This won’t just impact the economy and the workplace, but also attitudes to foreigners in general. It’s believed that acceptance of foreign labour is slowly growing in Japan, but sadly this has not always been the case. Sakura no Mori hospital and care home north of Tokyo hired its first foreign worker just six years ago (vastly different to NHS England, whereby 21.5% of staff are not British), and wary patients shouted ‘gaigin’ at them to get their attention whilst others didn’t want anything to do with them at all. A recent poll however revealed that 60% of 18-29 year olds now support the idea of admitting more foreign workers.
One of the reasons for the introduction of the new ‘designated skills’ visa is that Japan’s ageing population is creating more jobs than there are people who want them. Many of these are in the care industry, highlighted by the fact that the aforementioned hospital, Sakura no Mori, now has a staff that is made up of 8% foreign workers. Additionally, the approaching 2020 Tokyo Olympics are putting pressure on hotels, farms and construction sites as preparation for the event is underway.
Mr Toshihiro Menju, Managing Director of the Japan Centre for International Exchange, is concerned, stating that, “We are reaching a point where if we don’t start thinking about immigration, then Japan’s future will be in danger”. Unfortunately, attracting enough foreign workers to satisfy this staffing discrepancy may not be easy. Language is likely to be a barrier, as only a few companies in Japan work in English. Another barrier will be business practice and ethics, as those with student and trainee visas are often subject to exploitation, whilst promoting based on seniority rather than merit, and working long hours are the norm in Japan.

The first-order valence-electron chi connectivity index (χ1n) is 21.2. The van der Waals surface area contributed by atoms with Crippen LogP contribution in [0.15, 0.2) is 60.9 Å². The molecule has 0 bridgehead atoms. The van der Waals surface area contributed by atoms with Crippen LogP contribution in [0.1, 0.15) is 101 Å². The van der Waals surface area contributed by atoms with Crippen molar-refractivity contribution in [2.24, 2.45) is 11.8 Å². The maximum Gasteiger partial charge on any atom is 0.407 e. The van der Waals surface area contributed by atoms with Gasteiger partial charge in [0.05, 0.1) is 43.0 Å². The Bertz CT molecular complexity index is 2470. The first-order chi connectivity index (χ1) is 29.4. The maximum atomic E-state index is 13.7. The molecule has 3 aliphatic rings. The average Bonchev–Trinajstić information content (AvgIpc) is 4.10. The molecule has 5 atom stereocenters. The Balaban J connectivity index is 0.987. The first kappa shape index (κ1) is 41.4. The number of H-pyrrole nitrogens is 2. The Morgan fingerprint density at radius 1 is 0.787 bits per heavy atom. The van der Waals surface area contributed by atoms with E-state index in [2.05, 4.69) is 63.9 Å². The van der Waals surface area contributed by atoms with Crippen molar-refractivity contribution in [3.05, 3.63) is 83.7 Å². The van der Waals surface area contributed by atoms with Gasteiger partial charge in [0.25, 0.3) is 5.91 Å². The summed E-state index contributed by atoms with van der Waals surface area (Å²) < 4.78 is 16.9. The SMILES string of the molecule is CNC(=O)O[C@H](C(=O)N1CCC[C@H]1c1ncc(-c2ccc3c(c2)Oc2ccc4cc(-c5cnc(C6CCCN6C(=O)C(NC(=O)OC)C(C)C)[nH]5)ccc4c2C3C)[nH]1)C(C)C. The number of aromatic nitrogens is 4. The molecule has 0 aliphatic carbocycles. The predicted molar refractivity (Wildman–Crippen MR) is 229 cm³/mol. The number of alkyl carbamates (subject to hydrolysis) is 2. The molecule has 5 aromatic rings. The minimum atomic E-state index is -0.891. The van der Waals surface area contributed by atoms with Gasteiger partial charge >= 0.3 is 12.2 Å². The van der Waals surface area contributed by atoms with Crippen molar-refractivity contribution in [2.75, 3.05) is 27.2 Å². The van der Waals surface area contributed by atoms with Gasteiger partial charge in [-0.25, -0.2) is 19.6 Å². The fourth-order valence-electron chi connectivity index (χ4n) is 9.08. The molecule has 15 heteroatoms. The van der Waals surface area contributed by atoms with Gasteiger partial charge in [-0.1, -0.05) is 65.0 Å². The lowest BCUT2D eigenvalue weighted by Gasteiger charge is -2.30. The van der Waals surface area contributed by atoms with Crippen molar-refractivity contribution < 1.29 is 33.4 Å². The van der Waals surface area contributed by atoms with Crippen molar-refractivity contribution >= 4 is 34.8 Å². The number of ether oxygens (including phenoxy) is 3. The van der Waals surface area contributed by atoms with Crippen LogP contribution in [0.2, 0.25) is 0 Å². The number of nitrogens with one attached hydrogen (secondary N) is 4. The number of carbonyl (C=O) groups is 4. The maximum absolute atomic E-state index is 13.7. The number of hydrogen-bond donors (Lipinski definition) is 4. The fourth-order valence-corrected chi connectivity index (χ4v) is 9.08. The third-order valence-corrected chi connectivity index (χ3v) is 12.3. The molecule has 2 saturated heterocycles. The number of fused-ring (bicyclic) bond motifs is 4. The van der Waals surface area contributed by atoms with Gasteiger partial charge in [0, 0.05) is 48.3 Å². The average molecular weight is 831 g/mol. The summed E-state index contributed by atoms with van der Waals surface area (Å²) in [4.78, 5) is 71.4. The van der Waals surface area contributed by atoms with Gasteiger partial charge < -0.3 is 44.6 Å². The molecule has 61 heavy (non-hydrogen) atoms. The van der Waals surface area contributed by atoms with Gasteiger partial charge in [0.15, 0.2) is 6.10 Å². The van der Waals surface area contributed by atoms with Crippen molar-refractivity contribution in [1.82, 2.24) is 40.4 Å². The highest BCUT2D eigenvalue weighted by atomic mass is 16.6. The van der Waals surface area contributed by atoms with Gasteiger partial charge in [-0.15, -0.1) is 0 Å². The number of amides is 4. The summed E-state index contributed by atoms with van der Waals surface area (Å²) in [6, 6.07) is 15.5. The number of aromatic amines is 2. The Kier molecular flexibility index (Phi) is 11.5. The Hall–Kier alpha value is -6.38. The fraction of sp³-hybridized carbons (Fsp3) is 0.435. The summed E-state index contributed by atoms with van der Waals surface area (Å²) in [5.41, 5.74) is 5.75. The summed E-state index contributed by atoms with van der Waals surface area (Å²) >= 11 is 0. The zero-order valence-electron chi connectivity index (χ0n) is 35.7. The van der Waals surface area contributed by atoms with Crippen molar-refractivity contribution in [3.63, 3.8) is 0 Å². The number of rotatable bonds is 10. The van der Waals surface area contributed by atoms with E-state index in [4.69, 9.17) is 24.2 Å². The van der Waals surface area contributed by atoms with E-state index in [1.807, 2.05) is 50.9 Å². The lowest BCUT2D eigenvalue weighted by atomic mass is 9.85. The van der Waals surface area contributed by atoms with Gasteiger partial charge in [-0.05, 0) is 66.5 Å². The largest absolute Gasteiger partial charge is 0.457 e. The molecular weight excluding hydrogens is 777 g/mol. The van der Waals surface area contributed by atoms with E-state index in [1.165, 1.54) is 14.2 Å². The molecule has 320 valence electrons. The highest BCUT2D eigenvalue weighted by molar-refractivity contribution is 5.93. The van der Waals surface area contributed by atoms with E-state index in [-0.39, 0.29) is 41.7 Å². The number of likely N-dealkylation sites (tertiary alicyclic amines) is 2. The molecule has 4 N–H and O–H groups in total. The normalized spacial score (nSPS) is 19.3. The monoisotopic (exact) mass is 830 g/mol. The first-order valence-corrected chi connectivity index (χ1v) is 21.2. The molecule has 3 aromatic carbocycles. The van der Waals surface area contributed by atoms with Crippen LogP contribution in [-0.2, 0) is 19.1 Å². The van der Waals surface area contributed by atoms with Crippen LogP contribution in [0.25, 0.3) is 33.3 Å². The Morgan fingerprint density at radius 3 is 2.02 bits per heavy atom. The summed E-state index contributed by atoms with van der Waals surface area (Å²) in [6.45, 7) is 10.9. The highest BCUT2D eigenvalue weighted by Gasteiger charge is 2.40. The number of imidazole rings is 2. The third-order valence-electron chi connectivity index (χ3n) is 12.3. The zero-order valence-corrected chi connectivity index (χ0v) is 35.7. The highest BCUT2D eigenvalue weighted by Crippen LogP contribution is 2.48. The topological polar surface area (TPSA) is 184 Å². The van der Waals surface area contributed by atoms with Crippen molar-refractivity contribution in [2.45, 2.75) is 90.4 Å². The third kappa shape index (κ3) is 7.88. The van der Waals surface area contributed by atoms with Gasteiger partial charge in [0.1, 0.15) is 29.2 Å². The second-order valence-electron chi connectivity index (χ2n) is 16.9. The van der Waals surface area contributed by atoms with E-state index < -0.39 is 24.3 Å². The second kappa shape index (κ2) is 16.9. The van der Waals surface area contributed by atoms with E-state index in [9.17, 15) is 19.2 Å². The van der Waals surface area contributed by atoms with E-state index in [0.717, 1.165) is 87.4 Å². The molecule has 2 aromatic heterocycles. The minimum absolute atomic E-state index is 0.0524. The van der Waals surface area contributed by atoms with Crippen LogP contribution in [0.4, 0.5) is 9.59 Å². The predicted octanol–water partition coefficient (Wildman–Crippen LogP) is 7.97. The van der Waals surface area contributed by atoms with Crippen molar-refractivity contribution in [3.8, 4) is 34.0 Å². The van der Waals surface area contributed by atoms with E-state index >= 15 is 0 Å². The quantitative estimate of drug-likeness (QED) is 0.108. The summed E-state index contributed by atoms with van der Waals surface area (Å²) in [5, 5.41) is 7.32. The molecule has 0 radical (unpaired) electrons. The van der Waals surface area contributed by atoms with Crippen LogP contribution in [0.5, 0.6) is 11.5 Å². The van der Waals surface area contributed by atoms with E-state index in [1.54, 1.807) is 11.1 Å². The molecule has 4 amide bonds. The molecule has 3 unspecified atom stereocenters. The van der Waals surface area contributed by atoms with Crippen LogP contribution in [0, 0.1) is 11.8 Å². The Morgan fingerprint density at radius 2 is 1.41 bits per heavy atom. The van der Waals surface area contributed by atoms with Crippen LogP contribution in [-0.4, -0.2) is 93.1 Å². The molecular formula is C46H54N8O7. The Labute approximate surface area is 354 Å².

Japanese businesses need to adapt, or they will likely fall behind. The good news is that many Japanese people are hopeful, including Hidenori Sakanaka, head of the Japanese Immigration Policy Institute. He believes that more exposure to foreigners is reassuring locals that they can get along with them, and that “with the right policies, we could transform ourselves from the weirdest nation in the world on immigration to a model for how to do it”.
Along a similar vein, last year the Ministry of Economy Trade and Industry (METI) and the Japan External Trade Organization (JETRO) – leading agencies that assist foreign firms wanting to invest in Japan – opened a Tokyo location to help those wishing to establish a company in Japan with their paperwork, complete with language assistance.
All of the above means that there has never been a better time to consider expanding your company into Japan. Not only are minds opening to immigrants and foreign workers, but there is now infrastructure in place to actively help those wishing to do so. Pair that with world-class international HR support and taking your business to Japan might just be too good an opportunity to pass up.